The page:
Classic Democrat manoeovre.
1. Blame Bush.
2. Blame Republicans.
3. Avoid taking any responsibility.
4. Fail to provide leadership.
Even though Democrats held the House, the Senate and the Oval Office.
As Mr. Clinton would say: "That dog won't hunt."Posted on April 7, 2011 - 06:51 PM #
On difficult questions
and challenging topics
We count on Herb
to be myopic.Posted on April 7, 2011 - 06:58 PM #
Here's a clue:
It's not all grey.
There is a right and a wrong.
And mankind isn't smarter than the Almighty.Posted on April 7, 2011 - 07:25 PM #
The almighty is made up
Therefore man is smarter.
Too bad you don't belong to the group of smarter men.
You belong to the group of chosen mental sickness.Posted on April 7, 2011 - 07:27 PM #
Actually, I do blame a lot of Democrats for not being true to the party. "third way" isn't really any good for us, though it sells a bit easier.
And Herb, it's really easy to blame Republicans for our economic troubles. It is their agenda that got us here. What you won't hear from a lot of Democrats is our Coin Operated majority took us there right along with the GOP.
I think the right move is to select actual left leaning economic congresspeople and start reforming both parties, Dems first, of course, because they actually do have a left economic caucus.Posted on April 7, 2011 - 07:45 PM #
Republicans always blame Clinton! LimBLAH was pissing and moaning about him on the other day. The guys been gone 10 years and they're still blaming him.
Nice Herb!Posted on April 8, 2011 - 01:33 AM #
Classic CONer maneuver.
1. Blame Obummer.
2. Blame Dems.
3. Avoid taking any responsibility.
4. Fail to provide leadership.
Even though Republicans held the House, the Senate and the Oval Office until 2006.
Look at the shit they did to America!!!
As Mr. Nixon would say: "I AM a criminal, a liar and a cheat."Posted on April 8, 2011 - 01:37 AM #
Nixon was a scumbag
A cheat and a liar
But he's still got Herb
Singing in his choir.Posted on April 8, 2011 - 10:28 AM #
Nixon wasn't very bad
He saved the Jewish state
Compared to Carter & Obama
He does highly rate.Posted on April 8, 2011 - 10:32 AM #
Carter did more for Israel than Nixon, or probably any other President, has ever done.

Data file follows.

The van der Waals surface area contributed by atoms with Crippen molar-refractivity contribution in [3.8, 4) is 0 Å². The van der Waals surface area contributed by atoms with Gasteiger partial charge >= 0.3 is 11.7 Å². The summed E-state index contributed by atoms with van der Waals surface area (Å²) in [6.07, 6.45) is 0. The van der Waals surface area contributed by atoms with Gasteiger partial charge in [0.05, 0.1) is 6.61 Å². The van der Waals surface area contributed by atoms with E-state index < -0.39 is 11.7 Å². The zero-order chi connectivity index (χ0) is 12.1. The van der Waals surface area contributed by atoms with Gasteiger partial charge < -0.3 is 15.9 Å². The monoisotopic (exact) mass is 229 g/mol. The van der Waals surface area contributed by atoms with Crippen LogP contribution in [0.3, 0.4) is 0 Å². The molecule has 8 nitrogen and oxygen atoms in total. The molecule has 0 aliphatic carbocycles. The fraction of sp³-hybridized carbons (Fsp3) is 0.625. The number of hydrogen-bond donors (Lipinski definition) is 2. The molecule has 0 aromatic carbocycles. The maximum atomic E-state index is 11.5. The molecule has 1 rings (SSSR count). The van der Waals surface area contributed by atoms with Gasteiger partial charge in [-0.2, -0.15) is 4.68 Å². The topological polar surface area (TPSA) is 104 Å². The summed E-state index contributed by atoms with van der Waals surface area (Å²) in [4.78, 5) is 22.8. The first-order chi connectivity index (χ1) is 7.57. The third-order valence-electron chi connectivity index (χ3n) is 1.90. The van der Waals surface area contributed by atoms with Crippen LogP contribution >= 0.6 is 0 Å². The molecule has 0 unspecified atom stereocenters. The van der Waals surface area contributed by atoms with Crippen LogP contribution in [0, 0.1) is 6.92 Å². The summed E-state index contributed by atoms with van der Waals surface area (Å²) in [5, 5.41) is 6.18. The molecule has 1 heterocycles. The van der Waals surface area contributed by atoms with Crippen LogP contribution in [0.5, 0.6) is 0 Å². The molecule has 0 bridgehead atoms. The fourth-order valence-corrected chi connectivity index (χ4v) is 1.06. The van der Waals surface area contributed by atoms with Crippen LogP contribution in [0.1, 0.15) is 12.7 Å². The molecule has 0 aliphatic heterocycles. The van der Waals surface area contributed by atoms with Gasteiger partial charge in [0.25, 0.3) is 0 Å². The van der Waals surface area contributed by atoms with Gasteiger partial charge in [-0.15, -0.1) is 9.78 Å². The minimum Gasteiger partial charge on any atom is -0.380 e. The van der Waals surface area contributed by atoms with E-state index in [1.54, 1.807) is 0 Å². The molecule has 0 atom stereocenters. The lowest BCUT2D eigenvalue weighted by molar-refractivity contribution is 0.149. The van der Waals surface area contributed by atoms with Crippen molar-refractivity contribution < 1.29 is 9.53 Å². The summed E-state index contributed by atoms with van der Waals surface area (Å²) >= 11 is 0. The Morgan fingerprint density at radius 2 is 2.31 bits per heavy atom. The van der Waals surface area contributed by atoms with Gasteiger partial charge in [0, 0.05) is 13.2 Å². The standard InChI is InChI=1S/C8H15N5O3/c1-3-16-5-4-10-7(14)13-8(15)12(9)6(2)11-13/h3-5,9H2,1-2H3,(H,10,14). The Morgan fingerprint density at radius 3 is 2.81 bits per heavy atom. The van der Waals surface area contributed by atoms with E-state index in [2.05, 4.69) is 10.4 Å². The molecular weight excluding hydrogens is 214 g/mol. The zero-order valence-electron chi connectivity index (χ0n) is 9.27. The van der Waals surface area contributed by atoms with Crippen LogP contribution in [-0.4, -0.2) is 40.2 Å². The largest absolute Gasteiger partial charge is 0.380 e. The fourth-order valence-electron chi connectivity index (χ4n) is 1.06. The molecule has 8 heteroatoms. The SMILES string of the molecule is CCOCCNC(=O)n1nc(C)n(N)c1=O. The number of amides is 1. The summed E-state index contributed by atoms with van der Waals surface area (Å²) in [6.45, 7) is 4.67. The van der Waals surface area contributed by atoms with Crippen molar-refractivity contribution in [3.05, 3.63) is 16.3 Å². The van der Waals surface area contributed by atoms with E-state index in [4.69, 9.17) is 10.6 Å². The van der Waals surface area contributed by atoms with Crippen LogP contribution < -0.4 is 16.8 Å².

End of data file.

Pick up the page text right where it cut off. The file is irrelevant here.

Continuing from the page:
He was also incredibly anti-Semitic.
You keep living in your little dream world, Herb. We'll keep an eye on reality for ya.Posted on April 8, 2011 - 11:03 AM #
According to the numbers in the article, 29 of the 52 took earmarks, leaving 23 who did not.
I said many did not take them.
Does "many" mean "most"?
It depends on the situation. If 23 of 52 people on a plane were killed, I think to say "many" died in the crash would not be disputed.
Likewise, if there were a room full of 100 politicians, and someone said that "many" of them are honest, for this situation, that could be a number greater than 2.Posted on April 8, 2011 - 11:13 AM #
Well, 29 of 52 is 56%. So, one can say "most" because a higher percentage did than did not.
You're arguing semantics here. The fact is that, using your figures, 56% of Tea-Partiers ran on a platform of eliminating pork spending, yet sponsored and took funding for pork projects themselves.
They're still hypocrites of the highest order.Posted on April 8, 2011 - 11:17 AM #
Try 35 of 52, Mr. Math. 35/52= .67 or about two thirds. Clearly a larger number did than did not. "Many" would not be the best usage when representing the minority amount in this case, IMO. I will grant you that if you had written many did not but many more did take earmarks it would be clearer, but still poor writing technique. I'm not splitting hairs over this. In any event, one in 52 is clearly not "many." Your spin will be called out around here, if for no other reason, it is misleading. And no, in a room full of 100 politicians where two are of some trait, to refer to that as "many" is not good writing. It is misleading. But after all, that's what you righties excel at, being misleading and dishonest. Around here, we know all about guys like you, Herb, LA and Broadway.
It's all part of the right wing behavior and language, some of which is summarized at:
You and Herb, especially, are exhibiting fascist leanings. You should take a long look in a mirror. In lieu of that, why don't you proofread what you write and see if are honoring the real facts in an accurate way. So far, I haven't seen it from you, and never from Herb. Rhetoric should be kept to a minimum or the members of the forum will call you out on it. Just some words of free advice. Ignore at your own peril.
Early warning signs of fascism: Powerful and continuing nationalism; disdain for human rights; identification of enemies as a unifier; supremacy of the military; rampant sexism; controlled mass media; obsession with national security; religion and government intertwined; corporate power protected; labor power suppressed; disdain for intellectuals and the arts; obsession with crime and punishment; rampant cronyism and corruption; fraudulent elections.Posted on April 8, 2011 - 11:29 AM #
Why Nixon is the greatest friend Israel has had in recent history, from different sources:
"The president asked Kissinger for a precise accounting of Israel’s military needs, and Kissinger proceeded to read aloud from an itemized list.
“Double it,” Nixon ordered. “Now get the hell out of here and get the job done.”
Later, informed of yet another delay — this one because of disagreements in the Pentagon over the type of planes to be used for the airlift — an incensed Nixon shouted at Kissinger, “[Expletive] it, use every one we have. Tell them to send everything that can fly.”Posted on April 8, 2011 - 12:32 PM #
פריילעך קאָקקען אָפפען יאַם
(Go shit in the ocean, Herb!)Posted on April 8, 2011 - 12:47 PM #
And do you know WHY Nixon sent Israel so much aid, especially military? Simple - the Soviets were arming every single Arab nation that wanted Israel obliterated. Israel was a pawn in the Cold War chess game.